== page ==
“Asatru” – Of Wolves and Ravens – The Nine Noble Virtues


Happy Tyr’s Day


I started following the Nine Noble Virtues of Asatru simply because they were a good list of virtues I wanted in my life.  In large part, it was my constant meditation on the Virtue of Fidelity that eventually brought me back to my wife. These nine virtues are now a very essential part of my own spiritual practice using my understanding of what it means to be a pagan.  What it means to be an honorable human being for that matter.

What I began to discover is that Asatru is a whole very new and modern form of neo-paganism. It attempts to recapture the pagan root of the Germanic and Scandinavian world before Christianity took over. The video below is a very good overview of what Asatru is as a religion by a man taking a very informative view on it.  He recommends a book that is on the way to my house at the time of this writing. I want to learn more out of curiosity sake if nothing else.

My own practice has very little to do with the religious aspects of Asatru.  I follow the virtues.  I find the stories of Norse Mythology and the various practices of Asatru inspiring and fascinating but ritual and religion are not a central thing to me.  My issue is living a good life following after virtue.  I must say though if I was ever going to be ‘religious’ again – I would pick this one.  More practical than most of them.

I center most of my personal paganism on following a life philosophy that leads to prosperity of life. Whether it is the prosperity is foundational, business or for myself. If there is a god, or gods or whatever, I am fairly sure they expect me to handle my own issues.  There is no real wrong or right way to a pagan after all so perhaps my paganism is as much about my philosophy of life as spirituality. This actually fits well with Asatru so there is a lot of common ground between me and those who practice the more religious aspect of Asatru.  Both of us find the simplicity and challenge of the Nine Noble Virtues to be central to achieving personal peace and prosperity.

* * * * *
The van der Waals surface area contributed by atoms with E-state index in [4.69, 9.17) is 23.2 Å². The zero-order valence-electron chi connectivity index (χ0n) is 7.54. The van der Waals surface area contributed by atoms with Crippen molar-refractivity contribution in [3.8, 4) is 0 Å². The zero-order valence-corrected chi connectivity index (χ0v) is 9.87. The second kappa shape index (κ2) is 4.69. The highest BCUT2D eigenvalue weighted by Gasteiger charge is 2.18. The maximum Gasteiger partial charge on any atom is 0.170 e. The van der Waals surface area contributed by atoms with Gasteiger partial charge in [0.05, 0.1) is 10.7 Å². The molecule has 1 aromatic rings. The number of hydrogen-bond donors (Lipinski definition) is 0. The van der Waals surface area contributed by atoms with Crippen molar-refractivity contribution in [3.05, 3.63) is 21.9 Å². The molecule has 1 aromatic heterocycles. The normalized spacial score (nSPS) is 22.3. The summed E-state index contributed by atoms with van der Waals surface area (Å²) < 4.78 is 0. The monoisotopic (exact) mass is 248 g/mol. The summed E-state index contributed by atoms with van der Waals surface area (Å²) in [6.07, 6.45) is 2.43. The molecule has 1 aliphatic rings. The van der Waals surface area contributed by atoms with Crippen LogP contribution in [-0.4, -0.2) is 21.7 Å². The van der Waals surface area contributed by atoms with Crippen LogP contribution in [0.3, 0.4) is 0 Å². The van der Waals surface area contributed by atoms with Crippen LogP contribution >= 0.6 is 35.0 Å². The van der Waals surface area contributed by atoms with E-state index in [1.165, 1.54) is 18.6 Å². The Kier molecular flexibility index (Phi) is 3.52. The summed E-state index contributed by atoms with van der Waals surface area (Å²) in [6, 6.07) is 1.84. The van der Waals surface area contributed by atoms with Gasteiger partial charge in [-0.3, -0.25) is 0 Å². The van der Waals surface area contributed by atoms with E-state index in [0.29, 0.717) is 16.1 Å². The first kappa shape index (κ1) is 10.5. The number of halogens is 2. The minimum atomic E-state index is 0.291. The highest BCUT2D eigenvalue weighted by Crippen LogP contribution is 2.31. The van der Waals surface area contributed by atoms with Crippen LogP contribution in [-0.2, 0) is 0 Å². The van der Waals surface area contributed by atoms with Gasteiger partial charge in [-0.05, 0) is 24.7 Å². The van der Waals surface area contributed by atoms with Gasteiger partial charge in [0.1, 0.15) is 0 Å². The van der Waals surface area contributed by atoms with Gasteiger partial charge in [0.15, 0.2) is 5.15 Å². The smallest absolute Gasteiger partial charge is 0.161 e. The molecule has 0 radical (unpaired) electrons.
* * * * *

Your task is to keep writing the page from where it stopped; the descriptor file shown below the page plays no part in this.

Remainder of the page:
To the Wolves and Ravens:

Needs (Geri):

If you have ever lost your faith in something or left behind an old religion, you will know the need for finding something that grounds you and gives you ethical and moral focus. In my case, I found the Nine Noble Virtues fairly quickly to be a value centering philosophy that didn’t require the religious element.  There was a hole in my moral and ethical philosophy, a real need, and the NNV filled it quite nicely.

Wants (Freki):

I wanted something solid and simple as a philosophy to live by.  I got sick of the multitude of interpretive points one could give to Christian scripture and you could pretty much make the Bible say whatever you wanted with very few limitations. I also wanted to dump the whole appeal to authority issue and while the NNV are solid virtues, they can not be looked at authority so much as a guide.  The only authority I have for my moral philosophy and ethics is myself and so finding something solid to both meditate on and provide a basic framework for that was a big want.  The Nine Noble Virtues have performed well in this role.

Reason (Huginn):

The Nine Noble Virtues all have the reason element I was looking for.  There are very good solid rational reasons to embrace each virtue.  They have good results that lead to peace and prosperity.  They are rationally practical That said it still takes a lot of thinking to employ them and implement them.  They are not easy always in application but they work.

Wisdom (Muninn):

See the source image

I come back to the wisdom of this quote by Markus Aurelius all the time.  Virtue is its own reward in this life to be sure.  It creates solid memories for your loved ones and for yourself leads to prosperity and a good life. The afterlife, if there is one, simply becomes a matter of whether there is a good or evil judge on the throne.  The good judge should see ones’ virtue and reward it, the evil judge needs human defiance.


Over the next nine weeks, I will be returning to the Nine Noble Virtues one at a time.  Every time I do this there is a spiritual awakening of a sort.  I may not be a religious follower of Asatru, but I respect the virtues that all of those who follow it try to live up to.  It is something I will continue for much of the foreseeable future.

I remain,

The Rabyd Skald – Wandering Soul, Bard, and Philosopher. The Grey Wayfarer.


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